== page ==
But my granddaughter hasn’t quite figured out how to handle such abuse. She’s done her fair share of crying. She’s tried to figure out what she’s doing wrong that makes these girls want her to feel bad about herself. Her mom has tried to make her see she is not at fault here, to encourage her to ignore what she can, but that takes a level of maturity that most elementary-age kids don’t have.

We’ve all tried to help my granddaughter see that part of these girls’ motivation may be jealousy – my granddaughter is cute, talented and smart (no bias here, of course), and she has one friendship that seems to be the kind we all hope for – someone who will likely turn out to be a lifelong friend. At least that’s what I wish for her, and maybe that’s what we all long for.

I will say that, to the school’s credit, the teachers, guidance counselor and principal have all reacted quickly to see that these behaviors do not continue, to be sure all the girls involved understand the consequences of their actions and, essentially, to remind them of the Golden Rule.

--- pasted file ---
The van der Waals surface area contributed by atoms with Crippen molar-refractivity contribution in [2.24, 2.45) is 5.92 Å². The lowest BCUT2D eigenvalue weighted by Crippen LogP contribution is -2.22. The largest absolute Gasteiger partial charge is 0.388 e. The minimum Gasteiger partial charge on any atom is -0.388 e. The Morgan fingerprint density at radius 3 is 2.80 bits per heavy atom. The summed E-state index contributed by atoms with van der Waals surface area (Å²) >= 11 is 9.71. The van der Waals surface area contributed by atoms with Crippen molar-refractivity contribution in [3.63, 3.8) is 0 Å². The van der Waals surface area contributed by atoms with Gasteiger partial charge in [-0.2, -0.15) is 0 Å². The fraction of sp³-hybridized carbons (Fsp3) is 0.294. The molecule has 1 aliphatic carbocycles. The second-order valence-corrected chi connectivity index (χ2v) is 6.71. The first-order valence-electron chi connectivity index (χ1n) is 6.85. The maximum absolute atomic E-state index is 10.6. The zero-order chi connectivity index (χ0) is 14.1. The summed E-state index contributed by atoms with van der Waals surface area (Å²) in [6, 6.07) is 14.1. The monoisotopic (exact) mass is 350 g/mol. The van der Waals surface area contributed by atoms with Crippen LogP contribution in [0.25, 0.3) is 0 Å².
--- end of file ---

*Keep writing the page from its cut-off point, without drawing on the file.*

All I can say is that we as grandparents and parents need to somehow instill in our kids the importance of empathy, to get them to see what effect their words and actions have on others. Perhaps if we all could put ourselves in the shoes of the victim, we’d think twice about causing such harm to another.

I may have previously mentioned that this idea was brought home to me by a teacher my grandson Cade had two years ago. Cade is one of those kids whose grades go up and down – mostly As and Bs with the occasional C. When he was in fourth grade, his parents were somewhat exasperated one grading period and talked to the teacher about how to get him to work consistently at his best academic level. The teacher’s response was, “Please don’t worry. The academics will come. Right now you are raising a really good kid and a kind person. That’s far more important.”

Amen to that.